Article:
"Since 1994 money funds have been taking market share away from bond funds," Crane said. As recently as the end of 1993, bond funds held more assets than money funds. Now money funds are more than 75 percent bigger than the bond funds, which have about $830 billion.
Analysts often protest that bond funds earn better long-term returns than money funds. The Bloomberg average of more than 3,500 bond funds has gained an average of 6.8 percent annually over the last five years, beating money funds by 1.5 percentage points or more. Money-fund partisans aren't swayed.
Even investors who do like bond funds can use money funds as a counterweight, since the two types of funds tend to move in opposite directions as interest rates fluctuate.
The Fed's interest-rate increases this year came just as short-term rates and money-fund yields had begun to decline. The $38 billion Fidelity Cash Reserves Fund, the biggest of several money funds offered by the largest of all fund managers, Fidelity Investments, produced average annual yields in the 5.1 percent to 5.3 percent range through 1996, 1997 and 1998. For the past 12 months, its annual yield tailed off to 4.9 percent.
Now, though, it's climbing again and recently hit a 5.2 percent seven-day yield, according to IBC.
Among the other giants in the field, the $61 billion Merrill Lynch CMA Money Fund recently yielded 5.1 percent; Citigroup Inc.'s $44 billion Smith Barney Cash Portfolio class A shares yielded 5 percent, and the Vanguard Prime Money Market Fund yielded 5.3 percent.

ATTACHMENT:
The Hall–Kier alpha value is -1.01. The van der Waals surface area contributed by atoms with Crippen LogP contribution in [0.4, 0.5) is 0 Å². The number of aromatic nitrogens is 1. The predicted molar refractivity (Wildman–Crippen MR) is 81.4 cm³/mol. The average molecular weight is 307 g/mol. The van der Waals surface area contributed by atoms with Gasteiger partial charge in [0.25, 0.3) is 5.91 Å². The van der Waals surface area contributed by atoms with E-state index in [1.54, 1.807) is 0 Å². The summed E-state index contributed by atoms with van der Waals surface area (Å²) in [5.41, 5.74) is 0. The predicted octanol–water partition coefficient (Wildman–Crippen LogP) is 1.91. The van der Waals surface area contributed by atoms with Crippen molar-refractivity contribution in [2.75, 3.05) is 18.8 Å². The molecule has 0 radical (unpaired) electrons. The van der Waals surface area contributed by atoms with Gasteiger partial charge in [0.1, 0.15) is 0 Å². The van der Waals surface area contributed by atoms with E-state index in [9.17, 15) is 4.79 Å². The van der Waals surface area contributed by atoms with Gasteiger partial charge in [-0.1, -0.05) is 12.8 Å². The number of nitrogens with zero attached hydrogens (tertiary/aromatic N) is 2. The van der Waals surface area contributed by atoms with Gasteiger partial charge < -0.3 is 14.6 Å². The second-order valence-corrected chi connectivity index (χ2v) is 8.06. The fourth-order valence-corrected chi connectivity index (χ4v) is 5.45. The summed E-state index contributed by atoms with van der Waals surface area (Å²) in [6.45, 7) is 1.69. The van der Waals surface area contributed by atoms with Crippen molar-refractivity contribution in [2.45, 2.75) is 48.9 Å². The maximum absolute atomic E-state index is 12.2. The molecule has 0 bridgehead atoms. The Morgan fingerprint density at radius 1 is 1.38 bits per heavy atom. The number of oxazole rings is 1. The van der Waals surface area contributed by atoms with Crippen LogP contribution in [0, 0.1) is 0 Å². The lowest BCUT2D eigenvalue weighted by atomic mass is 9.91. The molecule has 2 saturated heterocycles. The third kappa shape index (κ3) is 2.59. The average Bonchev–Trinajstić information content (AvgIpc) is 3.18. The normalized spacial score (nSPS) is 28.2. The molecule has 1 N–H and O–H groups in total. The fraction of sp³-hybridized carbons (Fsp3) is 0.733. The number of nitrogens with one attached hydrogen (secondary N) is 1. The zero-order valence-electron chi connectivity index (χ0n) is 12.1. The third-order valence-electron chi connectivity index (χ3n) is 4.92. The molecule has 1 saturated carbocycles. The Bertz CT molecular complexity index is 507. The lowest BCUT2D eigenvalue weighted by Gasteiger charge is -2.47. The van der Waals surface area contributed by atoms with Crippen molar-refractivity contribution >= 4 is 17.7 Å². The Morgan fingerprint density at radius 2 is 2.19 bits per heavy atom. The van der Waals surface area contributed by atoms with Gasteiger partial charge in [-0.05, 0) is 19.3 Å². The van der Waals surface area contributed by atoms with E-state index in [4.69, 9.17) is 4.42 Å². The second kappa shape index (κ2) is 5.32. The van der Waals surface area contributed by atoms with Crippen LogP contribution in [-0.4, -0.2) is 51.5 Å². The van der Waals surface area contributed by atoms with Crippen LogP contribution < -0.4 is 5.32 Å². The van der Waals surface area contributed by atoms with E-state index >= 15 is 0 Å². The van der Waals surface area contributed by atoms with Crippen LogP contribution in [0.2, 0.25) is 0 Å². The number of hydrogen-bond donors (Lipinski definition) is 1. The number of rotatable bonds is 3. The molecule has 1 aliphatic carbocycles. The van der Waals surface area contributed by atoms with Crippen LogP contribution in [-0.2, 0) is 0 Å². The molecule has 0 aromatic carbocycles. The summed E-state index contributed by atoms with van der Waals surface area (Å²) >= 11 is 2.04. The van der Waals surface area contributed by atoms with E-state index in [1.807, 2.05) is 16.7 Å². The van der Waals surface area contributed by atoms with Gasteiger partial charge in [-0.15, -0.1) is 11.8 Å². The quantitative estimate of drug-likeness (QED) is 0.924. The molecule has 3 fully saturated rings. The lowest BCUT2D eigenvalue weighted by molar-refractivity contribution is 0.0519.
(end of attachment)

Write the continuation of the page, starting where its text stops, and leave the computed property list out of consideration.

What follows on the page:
"There are plenty of good reasons for owning a money-market fund regardless of its yield," said Wiener. "The check-writing privileges make them incredibly convenient, and cash is a good rainy-day asset."
If the yield on money funds does rise, though, so much the better for the people who own them. This year's increase of about two-fifths of a percentage point in yields, on a base of $1.5 trillion, puts an extra $6 billion a year in money fund shareholders' pockets.
Thanks, Mr. Greenspan.
As you put money into any mutual fund, pay close attention to how you will get it out again.
Funds are known far and wide as highly liquid investments easy to enter or exit, usually the same day you decide to make a move.